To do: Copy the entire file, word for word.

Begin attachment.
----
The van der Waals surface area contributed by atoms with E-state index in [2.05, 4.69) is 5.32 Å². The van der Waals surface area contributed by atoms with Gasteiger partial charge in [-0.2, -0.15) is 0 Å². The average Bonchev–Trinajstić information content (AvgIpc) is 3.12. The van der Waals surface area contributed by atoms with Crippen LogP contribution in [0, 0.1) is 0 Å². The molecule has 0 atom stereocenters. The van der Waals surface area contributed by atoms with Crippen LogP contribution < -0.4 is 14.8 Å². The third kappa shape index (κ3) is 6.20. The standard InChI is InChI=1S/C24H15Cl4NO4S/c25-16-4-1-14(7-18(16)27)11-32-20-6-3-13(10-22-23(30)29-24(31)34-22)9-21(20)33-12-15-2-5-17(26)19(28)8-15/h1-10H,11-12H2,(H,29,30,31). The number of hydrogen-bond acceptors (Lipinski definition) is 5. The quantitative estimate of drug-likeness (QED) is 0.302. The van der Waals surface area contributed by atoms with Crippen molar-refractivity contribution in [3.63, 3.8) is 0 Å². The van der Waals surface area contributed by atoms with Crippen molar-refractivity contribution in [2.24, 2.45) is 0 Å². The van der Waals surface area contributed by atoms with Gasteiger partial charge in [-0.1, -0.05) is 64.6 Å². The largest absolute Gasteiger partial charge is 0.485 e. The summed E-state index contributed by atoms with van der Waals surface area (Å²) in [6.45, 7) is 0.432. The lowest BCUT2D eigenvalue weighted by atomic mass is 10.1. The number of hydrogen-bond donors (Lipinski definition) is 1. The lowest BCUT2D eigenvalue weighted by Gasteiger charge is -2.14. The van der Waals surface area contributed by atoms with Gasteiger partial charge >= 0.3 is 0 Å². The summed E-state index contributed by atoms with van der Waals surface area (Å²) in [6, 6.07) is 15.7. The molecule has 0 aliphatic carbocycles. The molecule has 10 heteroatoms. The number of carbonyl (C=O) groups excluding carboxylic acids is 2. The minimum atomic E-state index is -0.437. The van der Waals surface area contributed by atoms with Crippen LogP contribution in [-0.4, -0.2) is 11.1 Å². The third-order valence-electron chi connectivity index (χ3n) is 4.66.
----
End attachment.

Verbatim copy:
The van der Waals surface area contributed by atoms with E-state index in [2.05, 4.69) is 5.32 Å². The van der Waals surface area contributed by atoms with Gasteiger partial charge in [-0.2, -0.15) is 0 Å². The average Bonchev–Trinajstić information content (AvgIpc) is 3.12. The van der Waals surface area contributed by atoms with Crippen LogP contribution in [0, 0.1) is 0 Å². The molecule has 0 atom stereocenters. The van der Waals surface area contributed by atoms with Crippen LogP contribution < -0.4 is 14.8 Å². The third kappa shape index (κ3) is 6.20. The standard InChI is InChI=1S/C24H15Cl4NO4S/c25-16-4-1-14(7-18(16)27)11-32-20-6-3-13(10-22-23(30)29-24(31)34-22)9-21(20)33-12-15-2-5-17(26)19(28)8-15/h1-10H,11-12H2,(H,29,30,31). The number of hydrogen-bond acceptors (Lipinski definition) is 5. The quantitative estimate of drug-likeness (QED) is 0.302. The van der Waals surface area contributed by atoms with Crippen molar-refractivity contribution in [3.63, 3.8) is 0 Å². The van der Waals surface area contributed by atoms with Crippen molar-refractivity contribution in [2.24, 2.45) is 0 Å². The van der Waals surface area contributed by atoms with Gasteiger partial charge in [-0.1, -0.05) is 64.6 Å². The largest absolute Gasteiger partial charge is 0.485 e. The summed E-state index contributed by atoms with van der Waals surface area (Å²) in [6.45, 7) is 0.432. The lowest BCUT2D eigenvalue weighted by atomic mass is 10.1. The number of hydrogen-bond donors (Lipinski definition) is 1. The lowest BCUT2D eigenvalue weighted by Gasteiger charge is -2.14. The van der Waals surface area contributed by atoms with Gasteiger partial charge >= 0.3 is 0 Å². The summed E-state index contributed by atoms with van der Waals surface area (Å²) in [6, 6.07) is 15.7. The molecule has 0 aliphatic carbocycles. The molecule has 10 heteroatoms. The number of carbonyl (C=O) groups excluding carboxylic acids is 2. The minimum atomic E-state index is -0.437. The van der Waals surface area contributed by atoms with Crippen LogP contribution in [-0.4, -0.2) is 11.1 Å². The third-order valence-electron chi connectivity index (χ3n) is 4.66.